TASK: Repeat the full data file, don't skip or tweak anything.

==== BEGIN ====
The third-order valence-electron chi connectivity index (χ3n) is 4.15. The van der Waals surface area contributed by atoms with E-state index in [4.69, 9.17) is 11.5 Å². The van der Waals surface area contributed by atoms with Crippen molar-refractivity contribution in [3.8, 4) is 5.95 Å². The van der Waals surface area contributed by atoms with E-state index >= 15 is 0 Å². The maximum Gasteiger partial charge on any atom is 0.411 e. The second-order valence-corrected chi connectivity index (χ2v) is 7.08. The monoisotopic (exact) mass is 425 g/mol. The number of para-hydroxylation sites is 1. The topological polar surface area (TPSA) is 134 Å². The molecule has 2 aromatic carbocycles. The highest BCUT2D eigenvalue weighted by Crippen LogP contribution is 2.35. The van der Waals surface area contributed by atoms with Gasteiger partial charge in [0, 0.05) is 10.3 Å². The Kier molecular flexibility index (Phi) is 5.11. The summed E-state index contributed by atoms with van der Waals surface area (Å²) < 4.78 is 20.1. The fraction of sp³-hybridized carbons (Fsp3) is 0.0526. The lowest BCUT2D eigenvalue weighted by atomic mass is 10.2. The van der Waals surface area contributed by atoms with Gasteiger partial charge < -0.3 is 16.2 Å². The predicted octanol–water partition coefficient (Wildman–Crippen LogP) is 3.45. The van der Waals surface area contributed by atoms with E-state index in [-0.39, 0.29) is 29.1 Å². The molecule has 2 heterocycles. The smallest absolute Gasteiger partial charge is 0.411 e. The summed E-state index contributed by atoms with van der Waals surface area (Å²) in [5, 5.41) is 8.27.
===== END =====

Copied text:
The third-order valence-electron chi connectivity index (χ3n) is 4.15. The van der Waals surface area contributed by atoms with E-state index in [4.69, 9.17) is 11.5 Å². The van der Waals surface area contributed by atoms with Crippen molar-refractivity contribution in [3.8, 4) is 5.95 Å². The van der Waals surface area contributed by atoms with E-state index >= 15 is 0 Å². The maximum Gasteiger partial charge on any atom is 0.411 e. The second-order valence-corrected chi connectivity index (χ2v) is 7.08. The monoisotopic (exact) mass is 425 g/mol. The number of para-hydroxylation sites is 1. The topological polar surface area (TPSA) is 134 Å². The molecule has 2 aromatic carbocycles. The highest BCUT2D eigenvalue weighted by Crippen LogP contribution is 2.35. The van der Waals surface area contributed by atoms with Gasteiger partial charge in [0, 0.05) is 10.3 Å². The Kier molecular flexibility index (Phi) is 5.11. The summed E-state index contributed by atoms with van der Waals surface area (Å²) < 4.78 is 20.1. The fraction of sp³-hybridized carbons (Fsp3) is 0.0526. The lowest BCUT2D eigenvalue weighted by atomic mass is 10.2. The van der Waals surface area contributed by atoms with Gasteiger partial charge < -0.3 is 16.2 Å². The predicted octanol–water partition coefficient (Wildman–Crippen LogP) is 3.45. The van der Waals surface area contributed by atoms with E-state index in [-0.39, 0.29) is 29.1 Å². The molecule has 2 heterocycles. The smallest absolute Gasteiger partial charge is 0.411 e. The summed E-state index contributed by atoms with van der Waals surface area (Å²) in [5, 5.41) is 8.27.